It’s easy being green with these Midori cocktails.
Did you know Midori had its US debut in 1978 at iconic New York discotheque Studio 54 during a party for the cast and crew of Saturday Night Fever? That’s amaaaaazing. The mere mention of the sweet liqueur (whose name is, not surprisingly, Japanese for “green”) conjures up thoughts of neon-hued drinks made with the treacly contents of a frosted glass bottle. But that’s changing these days, as bartenders are learning how to tame and balance its sweetness by using it judiciously in Sours, Martinis and “correcting” it with citric and malic acids.
Insanely Good Midori Sour
“I’m of the belief that there are no good drinks and no bad drinks – just ones that are made poorly or made well,” Dauermann admits. “So, I figured, why not highlight this great ingredient in a cocktail that people normally don’t anticipate will be good?” Admittedly a person who dislikes pretense and loves melon, he uses it as the sweet component in this Gin Sour.
- 1 oz. Midori
- 1 oz. Martin Miller’s Westbourne Strength Gin
- ¾ oz. Lemon juice
- ½ oz. Lime cordial (see Note)
- Egg white
- Orange peel, for garnish
Add all ingredients except garnish to a cocktail shaker and shake without ice. Add ice and shake again until well chilled. Strain into a chilled cocktail glass, express the orange peel over the glass to release the oils, and then discard the peels.
For the lime cordial:
Combine 1 cup Peruvian pisco with the peels of 8 limes in a container, and cover tightly. In a separate container, combine 1 cup of sugar with peels of 8 more limes. Cover tightly, shake the sugar mixture until the peels are coated and the sugar is evenly distributed all around them, and let the two mixtures set for 24 hours at room temperature. Combine the pisco mixture with the sugar mixture. Add 1 ½ cups lime juice, remove most of the peels, and add 1 ½ cups of sugar. Stir until the sugar is dissolved, about 10 minutes. Pour it through cheesecloth or a fine strainer to remove remaining peels and other debris. The recipe yields one quart and can be stored in the refrigerator for up to two months.
Image and recipe courtesy of TART Restaurant, Los Angeles, CA
Midori’s melon/cucumber flavor pairs really nicely with spicy ginger liqueur. Lemon juice offsets its sweetness, and a few dashes of bitters add depth. You could also garnish this drink with a piece of freshly peeled ginger or a chunk of candied ginger.
- 2 oz. Vodka
- ½ oz. Midori
- ½ oz. Domaine de Canton Ginger Liqueur
- ½ oz. Lemon juice
- Dash Angostura Bitters
- Lemon twist, for garnish
Add all the ingredients except garnish to a cocktail shaker, add crushed ice, and shake until well chilled. Strain it into a chilled cocktail glass, and garnish with a lemon twist.
“I don’t know if Midori is a ‘trending’ ingredient or not, but it’s always nice to take ingredients that people have forgotten about and reappropriate them in the context of modern cocktail culture,” Girard says about this libation, named for the character in Game of Thrones who was the last member of the House Targaryen to rule from the Iron Throne. “Salted melon is delicious, so adding salt to a Midori cocktail seemed like a no-brainer.”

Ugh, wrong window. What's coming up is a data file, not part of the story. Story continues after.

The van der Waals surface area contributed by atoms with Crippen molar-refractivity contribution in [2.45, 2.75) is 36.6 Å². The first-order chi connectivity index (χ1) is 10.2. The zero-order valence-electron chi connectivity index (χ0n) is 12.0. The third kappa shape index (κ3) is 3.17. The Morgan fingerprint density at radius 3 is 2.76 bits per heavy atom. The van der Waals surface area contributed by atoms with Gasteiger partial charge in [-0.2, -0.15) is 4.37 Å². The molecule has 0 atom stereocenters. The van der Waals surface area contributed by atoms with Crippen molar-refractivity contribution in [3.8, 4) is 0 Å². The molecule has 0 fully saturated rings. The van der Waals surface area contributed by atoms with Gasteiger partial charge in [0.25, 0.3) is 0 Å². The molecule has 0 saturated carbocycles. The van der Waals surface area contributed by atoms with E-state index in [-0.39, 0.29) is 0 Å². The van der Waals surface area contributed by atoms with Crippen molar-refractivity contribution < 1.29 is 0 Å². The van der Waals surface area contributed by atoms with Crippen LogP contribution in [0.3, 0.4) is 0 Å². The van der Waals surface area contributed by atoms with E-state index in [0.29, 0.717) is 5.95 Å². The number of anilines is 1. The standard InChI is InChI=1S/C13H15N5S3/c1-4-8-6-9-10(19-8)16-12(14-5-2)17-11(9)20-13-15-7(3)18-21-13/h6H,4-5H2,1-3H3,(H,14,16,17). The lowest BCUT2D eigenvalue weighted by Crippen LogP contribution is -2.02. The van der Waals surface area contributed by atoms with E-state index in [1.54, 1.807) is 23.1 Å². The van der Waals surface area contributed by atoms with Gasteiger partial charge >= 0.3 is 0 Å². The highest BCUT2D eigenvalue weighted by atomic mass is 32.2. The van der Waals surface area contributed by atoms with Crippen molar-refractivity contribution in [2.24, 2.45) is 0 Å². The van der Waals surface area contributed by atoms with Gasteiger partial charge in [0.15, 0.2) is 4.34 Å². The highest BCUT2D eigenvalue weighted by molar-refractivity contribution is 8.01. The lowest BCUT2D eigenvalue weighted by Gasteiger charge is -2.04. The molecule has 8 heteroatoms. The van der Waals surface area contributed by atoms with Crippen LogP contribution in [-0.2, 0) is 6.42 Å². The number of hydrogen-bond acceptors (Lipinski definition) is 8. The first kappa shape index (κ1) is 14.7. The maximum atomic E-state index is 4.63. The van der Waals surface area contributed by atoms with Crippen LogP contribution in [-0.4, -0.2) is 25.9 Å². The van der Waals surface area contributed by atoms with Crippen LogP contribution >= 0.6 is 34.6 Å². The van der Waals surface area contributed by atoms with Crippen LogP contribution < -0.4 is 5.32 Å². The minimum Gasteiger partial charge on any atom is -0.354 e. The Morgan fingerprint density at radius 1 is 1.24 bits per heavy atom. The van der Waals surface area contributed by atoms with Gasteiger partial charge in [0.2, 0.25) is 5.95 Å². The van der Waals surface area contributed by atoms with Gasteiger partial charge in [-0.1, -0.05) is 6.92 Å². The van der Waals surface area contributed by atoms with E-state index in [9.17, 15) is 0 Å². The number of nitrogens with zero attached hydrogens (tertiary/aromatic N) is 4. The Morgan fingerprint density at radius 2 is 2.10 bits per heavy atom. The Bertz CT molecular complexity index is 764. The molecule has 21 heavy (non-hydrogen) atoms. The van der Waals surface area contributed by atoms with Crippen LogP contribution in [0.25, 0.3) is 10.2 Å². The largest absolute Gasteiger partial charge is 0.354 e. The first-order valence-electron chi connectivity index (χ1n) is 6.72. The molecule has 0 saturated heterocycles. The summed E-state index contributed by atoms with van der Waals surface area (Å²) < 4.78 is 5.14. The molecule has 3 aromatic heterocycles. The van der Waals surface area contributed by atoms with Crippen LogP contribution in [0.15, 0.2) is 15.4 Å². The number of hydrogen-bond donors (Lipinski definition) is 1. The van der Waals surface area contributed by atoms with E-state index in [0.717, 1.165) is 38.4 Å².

- 1 ½ oz. Aviation American Gin
- 1 oz. Lemon juice
- ¾ oz. Midori
- ¼ oz. St. George Spirits Absinthe Verte
- Pinch salt
- Mint sprig, for garnish
Pour the absinthe into a coupe glass, swirl, and set aside. Add gin, lemon juice, Midori, juice and salt to a cocktail shaker, add ice, and shake until well chilled. Once it’s mixed, use a match to set the absinthe on fire, wait five seconds, then strain the contents of the shaker into the coupe to extinguish the flame. Garnish with a small mint sprig.
Image and recipe courtesy of Dram & Grain
Bartenders Andy Bixby, Benny Hurwitz and Morgan Kirchner like to “correct” Midori by upping the acidity with citric and malic acids, giving it brighter and crisper melon taste – but you can use it straight from the bottle, too. The drink is served over ice with candied ginger on a cocktail skewer, and the name refers to the muskmelon, a round, green melon with a cucumber-like flavor that’s the primary flavor in Midori.
- 1 ½ oz. Vodka
- ½ oz. Midori
- ½ oz. Fresh lemon juice
- ¼ oz. Ginger syrup (see Note)
- Candied ginger on a skewer, for garnish
Add all ingredients except garnish to a cocktail shaker, add ice, and shake until well chilled. Strain into a rocks glass over fresh ice, and garnish with the candied ginger.
For the ginger syrup:
Combine 2 cups cubed ginger and 2 cups water in a saucepan, bring it to a boil and remove it from the heat. Pour the contents into a blender and fine strain. Add 1 ½ cups granulated sugar and stir until dissolved, then add ½ teaspoon potassium sorbate. Store the syrup in the refrigerator for up to 2 weeks.
Image and recipe courtesy of Beam Suntory
Midori has benefited recently from a shift back to retro classic cocktails – specifically bold, colorful drinks that were popular in the late ‘70s and ‘80s,” says Midori senior brand manager Tom Bufalino. “It’s also known as a very flexible, refreshing ingredient that provides versatility to these cocktails. He says its melon infusion brings out the best of both white and dark spirits, and also lets it stand on its own as the base in a drink. In this classic, it gets an alcohol boost from vodka and a tang that offsets the liqueur’s sweetness from orange juice (ideally, freshly squeezed).
- 2 oz. Midori
- 1 oz. Vodka
- Orange juice, for topping
Pour ingredients over ice in a rocks glass, and gently stir.
Kelly Magyarics, DWS, is a wine, spirits and lifestyle writer, and wine educator, in the Washington, D.C. area. She can be reached through her website, www.kellymagyarics.com, or on Twitter and Instagram @kmagyarics.